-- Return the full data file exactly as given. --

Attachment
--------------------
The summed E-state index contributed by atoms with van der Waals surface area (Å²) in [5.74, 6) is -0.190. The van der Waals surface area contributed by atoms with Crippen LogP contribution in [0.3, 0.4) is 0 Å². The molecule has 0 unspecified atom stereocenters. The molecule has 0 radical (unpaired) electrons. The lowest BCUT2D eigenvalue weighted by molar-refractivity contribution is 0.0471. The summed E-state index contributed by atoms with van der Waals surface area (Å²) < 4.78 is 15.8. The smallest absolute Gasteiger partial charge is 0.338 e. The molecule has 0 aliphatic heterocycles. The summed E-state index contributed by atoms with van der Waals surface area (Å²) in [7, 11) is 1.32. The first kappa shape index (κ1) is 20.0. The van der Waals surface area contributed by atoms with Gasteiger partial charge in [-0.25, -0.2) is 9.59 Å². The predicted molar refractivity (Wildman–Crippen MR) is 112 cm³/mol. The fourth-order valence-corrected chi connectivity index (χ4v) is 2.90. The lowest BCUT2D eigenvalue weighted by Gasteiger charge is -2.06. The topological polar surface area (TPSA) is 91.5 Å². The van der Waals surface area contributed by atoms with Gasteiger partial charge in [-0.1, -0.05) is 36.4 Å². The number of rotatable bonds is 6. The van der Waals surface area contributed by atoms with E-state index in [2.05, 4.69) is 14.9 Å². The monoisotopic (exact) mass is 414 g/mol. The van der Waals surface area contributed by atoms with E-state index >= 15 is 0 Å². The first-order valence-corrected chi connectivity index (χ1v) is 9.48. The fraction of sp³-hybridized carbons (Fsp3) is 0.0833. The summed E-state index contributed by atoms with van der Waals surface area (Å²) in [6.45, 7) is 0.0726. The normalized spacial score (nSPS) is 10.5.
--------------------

The summed E-state index contributed by atoms with van der Waals surface area (Å²) in [5.74, 6) is -0.190. The van der Waals surface area contributed by atoms with Crippen LogP contribution in [0.3, 0.4) is 0 Å². The molecule has 0 unspecified atom stereocenters. The molecule has 0 radical (unpaired) electrons. The lowest BCUT2D eigenvalue weighted by molar-refractivity contribution is 0.0471. The summed E-state index contributed by atoms with van der Waals surface area (Å²) < 4.78 is 15.8. The smallest absolute Gasteiger partial charge is 0.338 e. The molecule has 0 aliphatic heterocycles. The summed E-state index contributed by atoms with van der Waals surface area (Å²) in [7, 11) is 1.32. The first kappa shape index (κ1) is 20.0. The van der Waals surface area contributed by atoms with Gasteiger partial charge in [-0.25, -0.2) is 9.59 Å². The predicted molar refractivity (Wildman–Crippen MR) is 112 cm³/mol. The fourth-order valence-corrected chi connectivity index (χ4v) is 2.90. The lowest BCUT2D eigenvalue weighted by Gasteiger charge is -2.06. The topological polar surface area (TPSA) is 91.5 Å². The van der Waals surface area contributed by atoms with Gasteiger partial charge in [-0.1, -0.05) is 36.4 Å². The number of rotatable bonds is 6. The van der Waals surface area contributed by atoms with E-state index in [2.05, 4.69) is 14.9 Å². The monoisotopic (exact) mass is 414 g/mol. The van der Waals surface area contributed by atoms with E-state index >= 15 is 0 Å². The first-order valence-corrected chi connectivity index (χ1v) is 9.48. The fraction of sp³-hybridized carbons (Fsp3) is 0.0833. The summed E-state index contributed by atoms with van der Waals surface area (Å²) in [6.45, 7) is 0.0726. The normalized spacial score (nSPS) is 10.5.